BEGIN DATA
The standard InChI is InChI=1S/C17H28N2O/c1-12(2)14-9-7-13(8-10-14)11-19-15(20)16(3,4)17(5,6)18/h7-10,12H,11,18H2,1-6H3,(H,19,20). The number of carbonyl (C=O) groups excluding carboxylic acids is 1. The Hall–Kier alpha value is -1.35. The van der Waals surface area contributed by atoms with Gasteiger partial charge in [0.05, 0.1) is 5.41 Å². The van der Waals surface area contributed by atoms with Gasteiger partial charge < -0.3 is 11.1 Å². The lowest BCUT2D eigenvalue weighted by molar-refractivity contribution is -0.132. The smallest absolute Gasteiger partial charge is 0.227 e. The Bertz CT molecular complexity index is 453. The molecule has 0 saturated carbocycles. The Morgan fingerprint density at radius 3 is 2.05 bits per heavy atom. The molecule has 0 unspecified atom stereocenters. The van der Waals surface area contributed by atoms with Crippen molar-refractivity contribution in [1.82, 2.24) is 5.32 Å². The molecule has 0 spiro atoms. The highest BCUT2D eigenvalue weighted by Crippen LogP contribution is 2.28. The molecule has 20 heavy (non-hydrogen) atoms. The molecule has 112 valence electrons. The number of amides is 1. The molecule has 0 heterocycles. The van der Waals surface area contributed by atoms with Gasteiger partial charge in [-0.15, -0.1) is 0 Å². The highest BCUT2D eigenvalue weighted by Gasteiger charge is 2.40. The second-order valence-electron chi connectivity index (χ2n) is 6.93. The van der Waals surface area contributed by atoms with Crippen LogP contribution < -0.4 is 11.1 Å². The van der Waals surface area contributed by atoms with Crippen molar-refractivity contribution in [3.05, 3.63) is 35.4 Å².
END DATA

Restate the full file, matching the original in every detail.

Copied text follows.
The standard InChI is InChI=1S/C17H28N2O/c1-12(2)14-9-7-13(8-10-14)11-19-15(20)16(3,4)17(5,6)18/h7-10,12H,11,18H2,1-6H3,(H,19,20). The number of carbonyl (C=O) groups excluding carboxylic acids is 1. The Hall–Kier alpha value is -1.35. The van der Waals surface area contributed by atoms with Gasteiger partial charge in [0.05, 0.1) is 5.41 Å². The van der Waals surface area contributed by atoms with Gasteiger partial charge < -0.3 is 11.1 Å². The lowest BCUT2D eigenvalue weighted by molar-refractivity contribution is -0.132. The smallest absolute Gasteiger partial charge is 0.227 e. The Bertz CT molecular complexity index is 453. The molecule has 0 saturated carbocycles. The Morgan fingerprint density at radius 3 is 2.05 bits per heavy atom. The molecule has 0 unspecified atom stereocenters. The van der Waals surface area contributed by atoms with Crippen molar-refractivity contribution in [1.82, 2.24) is 5.32 Å². The molecule has 0 spiro atoms. The highest BCUT2D eigenvalue weighted by Crippen LogP contribution is 2.28. The molecule has 20 heavy (non-hydrogen) atoms. The molecule has 112 valence electrons. The number of amides is 1. The molecule has 0 heterocycles. The van der Waals surface area contributed by atoms with Gasteiger partial charge in [-0.15, -0.1) is 0 Å². The highest BCUT2D eigenvalue weighted by Gasteiger charge is 2.40. The second-order valence-electron chi connectivity index (χ2n) is 6.93. The van der Waals surface area contributed by atoms with Crippen LogP contribution < -0.4 is 11.1 Å². The van der Waals surface area contributed by atoms with Crippen molar-refractivity contribution in [3.05, 3.63) is 35.4 Å².